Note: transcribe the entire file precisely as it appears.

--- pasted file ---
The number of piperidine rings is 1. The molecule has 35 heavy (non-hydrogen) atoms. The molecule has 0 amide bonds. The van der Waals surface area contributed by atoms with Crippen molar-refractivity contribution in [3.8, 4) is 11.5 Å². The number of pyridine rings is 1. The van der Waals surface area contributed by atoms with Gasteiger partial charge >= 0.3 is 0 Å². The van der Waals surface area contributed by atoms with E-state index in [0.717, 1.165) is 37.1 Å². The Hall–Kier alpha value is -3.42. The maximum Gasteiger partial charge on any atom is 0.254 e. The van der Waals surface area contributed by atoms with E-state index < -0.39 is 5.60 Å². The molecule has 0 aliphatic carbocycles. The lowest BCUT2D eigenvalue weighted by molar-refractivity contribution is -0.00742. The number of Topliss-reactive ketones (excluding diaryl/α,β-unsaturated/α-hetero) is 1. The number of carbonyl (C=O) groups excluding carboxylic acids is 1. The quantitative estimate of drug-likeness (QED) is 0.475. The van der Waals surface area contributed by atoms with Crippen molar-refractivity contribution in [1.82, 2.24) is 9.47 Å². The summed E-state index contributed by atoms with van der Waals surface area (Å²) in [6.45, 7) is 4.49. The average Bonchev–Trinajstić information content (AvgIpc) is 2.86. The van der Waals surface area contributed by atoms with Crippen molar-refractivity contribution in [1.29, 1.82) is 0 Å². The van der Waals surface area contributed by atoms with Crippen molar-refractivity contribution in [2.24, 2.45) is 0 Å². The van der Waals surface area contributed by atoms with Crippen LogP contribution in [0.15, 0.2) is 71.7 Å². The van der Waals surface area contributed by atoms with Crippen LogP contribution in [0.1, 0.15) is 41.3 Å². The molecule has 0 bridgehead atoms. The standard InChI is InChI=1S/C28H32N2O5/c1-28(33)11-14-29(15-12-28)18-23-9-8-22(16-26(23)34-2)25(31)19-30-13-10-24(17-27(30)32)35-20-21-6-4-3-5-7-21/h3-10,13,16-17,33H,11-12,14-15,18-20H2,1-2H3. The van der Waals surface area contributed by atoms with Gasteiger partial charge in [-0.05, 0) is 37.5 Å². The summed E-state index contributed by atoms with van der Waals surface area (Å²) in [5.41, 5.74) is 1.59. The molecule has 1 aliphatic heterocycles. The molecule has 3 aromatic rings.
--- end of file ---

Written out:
The number of piperidine rings is 1. The molecule has 35 heavy (non-hydrogen) atoms. The molecule has 0 amide bonds. The van der Waals surface area contributed by atoms with Crippen molar-refractivity contribution in [3.8, 4) is 11.5 Å². The number of pyridine rings is 1. The van der Waals surface area contributed by atoms with Gasteiger partial charge >= 0.3 is 0 Å². The van der Waals surface area contributed by atoms with E-state index in [0.717, 1.165) is 37.1 Å². The Hall–Kier alpha value is -3.42. The maximum Gasteiger partial charge on any atom is 0.254 e. The van der Waals surface area contributed by atoms with E-state index < -0.39 is 5.60 Å². The molecule has 0 aliphatic carbocycles. The lowest BCUT2D eigenvalue weighted by molar-refractivity contribution is -0.00742. The number of Topliss-reactive ketones (excluding diaryl/α,β-unsaturated/α-hetero) is 1. The number of carbonyl (C=O) groups excluding carboxylic acids is 1. The quantitative estimate of drug-likeness (QED) is 0.475. The van der Waals surface area contributed by atoms with Crippen molar-refractivity contribution in [1.82, 2.24) is 9.47 Å². The summed E-state index contributed by atoms with van der Waals surface area (Å²) in [6.45, 7) is 4.49. The average Bonchev–Trinajstić information content (AvgIpc) is 2.86. The van der Waals surface area contributed by atoms with Crippen molar-refractivity contribution in [1.29, 1.82) is 0 Å². The van der Waals surface area contributed by atoms with Crippen molar-refractivity contribution in [2.24, 2.45) is 0 Å². The van der Waals surface area contributed by atoms with Crippen LogP contribution in [0.15, 0.2) is 71.7 Å². The van der Waals surface area contributed by atoms with Crippen LogP contribution in [0.1, 0.15) is 41.3 Å². The molecule has 0 bridgehead atoms. The standard InChI is InChI=1S/C28H32N2O5/c1-28(33)11-14-29(15-12-28)18-23-9-8-22(16-26(23)34-2)25(31)19-30-13-10-24(17-27(30)32)35-20-21-6-4-3-5-7-21/h3-10,13,16-17,33H,11-12,14-15,18-20H2,1-2H3. The van der Waals surface area contributed by atoms with Gasteiger partial charge in [-0.05, 0) is 37.5 Å². The summed E-state index contributed by atoms with van der Waals surface area (Å²) in [5.41, 5.74) is 1.59. The molecule has 1 aliphatic heterocycles. The molecule has 3 aromatic rings.